This soup is a classic example of the value of having diverse ingredients in a kitchen and the flexibility to use them. By late afternoon on the day I made this, I had no idea what I would do for dinner, and basically made this up as I went along. It came out so well, and so unique, that it’s worth writing up. Even Joanna, who really doesn’t like turnips, enjoyed this soup. It doesn’t look like much, but has a fascinating mix of flavors.
1-2 lb turnips
1-2 lb potatoes (purple add a nice color)
2-4 Tbl butter
2+ cups water
1/4 cup apple cider
2-4 Tbl vinegar (tomato or cider)
Herbs if desired (I used parsley & oregano)
Salt & pepper
Crumbled/grated strong cheese, like sharp white cheddar or Goatsbeard Walloon
Chop the turnips & potatoes into roughly equal 1/2″ cubes. Toss with olive oil to coat thoroughly, spread on baking sheet, and roast at 450 for at least 40 minutes, stirring every 20. Depending on how large/small your chopped squares are, it may take more or less time. You want the potatoes and turnips soft and just starting to brown, but not burned or dessicated on the outside.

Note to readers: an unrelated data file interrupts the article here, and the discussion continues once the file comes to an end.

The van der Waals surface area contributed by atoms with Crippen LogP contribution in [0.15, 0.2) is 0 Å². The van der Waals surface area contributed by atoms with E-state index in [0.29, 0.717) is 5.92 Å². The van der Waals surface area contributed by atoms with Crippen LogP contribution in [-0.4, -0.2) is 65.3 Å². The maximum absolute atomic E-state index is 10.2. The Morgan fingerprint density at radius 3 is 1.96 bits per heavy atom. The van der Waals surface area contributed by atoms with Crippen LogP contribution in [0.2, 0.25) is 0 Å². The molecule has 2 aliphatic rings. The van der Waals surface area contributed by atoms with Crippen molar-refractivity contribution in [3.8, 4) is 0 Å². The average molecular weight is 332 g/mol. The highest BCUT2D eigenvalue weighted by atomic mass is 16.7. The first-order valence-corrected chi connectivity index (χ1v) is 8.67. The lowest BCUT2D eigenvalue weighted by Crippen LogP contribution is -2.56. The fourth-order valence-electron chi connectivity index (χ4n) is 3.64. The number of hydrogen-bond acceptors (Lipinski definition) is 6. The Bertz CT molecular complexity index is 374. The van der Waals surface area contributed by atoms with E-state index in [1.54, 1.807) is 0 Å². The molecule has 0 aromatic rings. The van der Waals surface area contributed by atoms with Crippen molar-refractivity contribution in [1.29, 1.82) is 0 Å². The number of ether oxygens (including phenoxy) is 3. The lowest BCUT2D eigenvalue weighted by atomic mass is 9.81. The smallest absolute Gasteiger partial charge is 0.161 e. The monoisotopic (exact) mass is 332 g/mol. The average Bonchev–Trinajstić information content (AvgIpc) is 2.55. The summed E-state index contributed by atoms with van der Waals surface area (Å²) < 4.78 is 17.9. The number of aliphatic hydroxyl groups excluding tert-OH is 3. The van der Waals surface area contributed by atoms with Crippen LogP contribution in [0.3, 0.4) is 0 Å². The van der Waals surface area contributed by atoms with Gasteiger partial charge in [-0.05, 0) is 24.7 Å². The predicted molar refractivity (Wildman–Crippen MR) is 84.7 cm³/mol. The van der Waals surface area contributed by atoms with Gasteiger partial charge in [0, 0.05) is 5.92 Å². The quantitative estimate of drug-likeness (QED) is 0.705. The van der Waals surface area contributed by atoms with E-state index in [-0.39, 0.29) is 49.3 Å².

When you think you have 20 minutes to go, finely chop the leeks and start sauteing them in the melted butter. Stir them regularly and let them cook until very soft, 20 minutes or more. In the meantime, finely chop the apples (peeling is optional; I like the texture of peels).
When the roasted veggies are soft and the leeks are nicely cooked, combine those into a blender and coarsely puree. You will likely need to add water to create enough liquid for the blending to work; I suspect veggie or meat broth would work, too, but there are a lot of flavors in this already. Keep it as thick as possible.
Pour into a soup pot and add apples, cider, vinegar, and herbs to taste. Simmer until the apples are soft. I like the texture the cooked apple chunks left in the soup, but if you want a smoother result, add the apples when you blend the veggies. Add salt & pepper to taste.
Serve with a hearty topping of crumbled or grated strong cheese, which mixes in and melts to add a final flavor.
This could easily be adapted in any number of ways to fit the needs of a kitchen, but the basic result is a thick, hearty winter soup based in the flavors of the season. Let me know if you try it.